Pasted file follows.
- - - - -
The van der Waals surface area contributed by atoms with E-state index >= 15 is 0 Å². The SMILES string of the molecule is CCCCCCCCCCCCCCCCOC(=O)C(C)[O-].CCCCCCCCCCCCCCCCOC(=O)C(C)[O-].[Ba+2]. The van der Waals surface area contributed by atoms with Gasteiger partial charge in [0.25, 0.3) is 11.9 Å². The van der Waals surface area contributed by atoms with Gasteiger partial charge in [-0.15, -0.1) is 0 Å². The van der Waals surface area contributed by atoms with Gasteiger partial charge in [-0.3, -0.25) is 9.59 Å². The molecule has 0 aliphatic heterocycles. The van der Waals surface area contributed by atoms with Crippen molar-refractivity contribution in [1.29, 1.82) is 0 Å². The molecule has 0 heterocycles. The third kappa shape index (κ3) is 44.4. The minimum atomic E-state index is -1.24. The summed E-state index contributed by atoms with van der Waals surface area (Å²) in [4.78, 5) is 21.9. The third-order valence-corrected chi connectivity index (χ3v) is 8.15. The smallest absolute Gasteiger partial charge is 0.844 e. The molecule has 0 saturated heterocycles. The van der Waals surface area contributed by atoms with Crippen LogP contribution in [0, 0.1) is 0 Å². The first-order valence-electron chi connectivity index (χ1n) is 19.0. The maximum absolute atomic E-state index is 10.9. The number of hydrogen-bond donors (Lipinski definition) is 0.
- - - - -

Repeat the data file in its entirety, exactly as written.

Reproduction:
The van der Waals surface area contributed by atoms with E-state index >= 15 is 0 Å². The SMILES string of the molecule is CCCCCCCCCCCCCCCCOC(=O)C(C)[O-].CCCCCCCCCCCCCCCCOC(=O)C(C)[O-].[Ba+2]. The van der Waals surface area contributed by atoms with Gasteiger partial charge in [0.25, 0.3) is 11.9 Å². The van der Waals surface area contributed by atoms with Gasteiger partial charge in [-0.15, -0.1) is 0 Å². The van der Waals surface area contributed by atoms with Gasteiger partial charge in [-0.3, -0.25) is 9.59 Å². The molecule has 0 aliphatic heterocycles. The van der Waals surface area contributed by atoms with Crippen molar-refractivity contribution in [1.29, 1.82) is 0 Å². The molecule has 0 heterocycles. The third kappa shape index (κ3) is 44.4. The minimum atomic E-state index is -1.24. The summed E-state index contributed by atoms with van der Waals surface area (Å²) in [4.78, 5) is 21.9. The third-order valence-corrected chi connectivity index (χ3v) is 8.15. The smallest absolute Gasteiger partial charge is 0.844 e. The molecule has 0 saturated heterocycles. The van der Waals surface area contributed by atoms with Crippen LogP contribution in [0, 0.1) is 0 Å². The first-order valence-electron chi connectivity index (χ1n) is 19.0. The maximum absolute atomic E-state index is 10.9. The number of hydrogen-bond donors (Lipinski definition) is 0.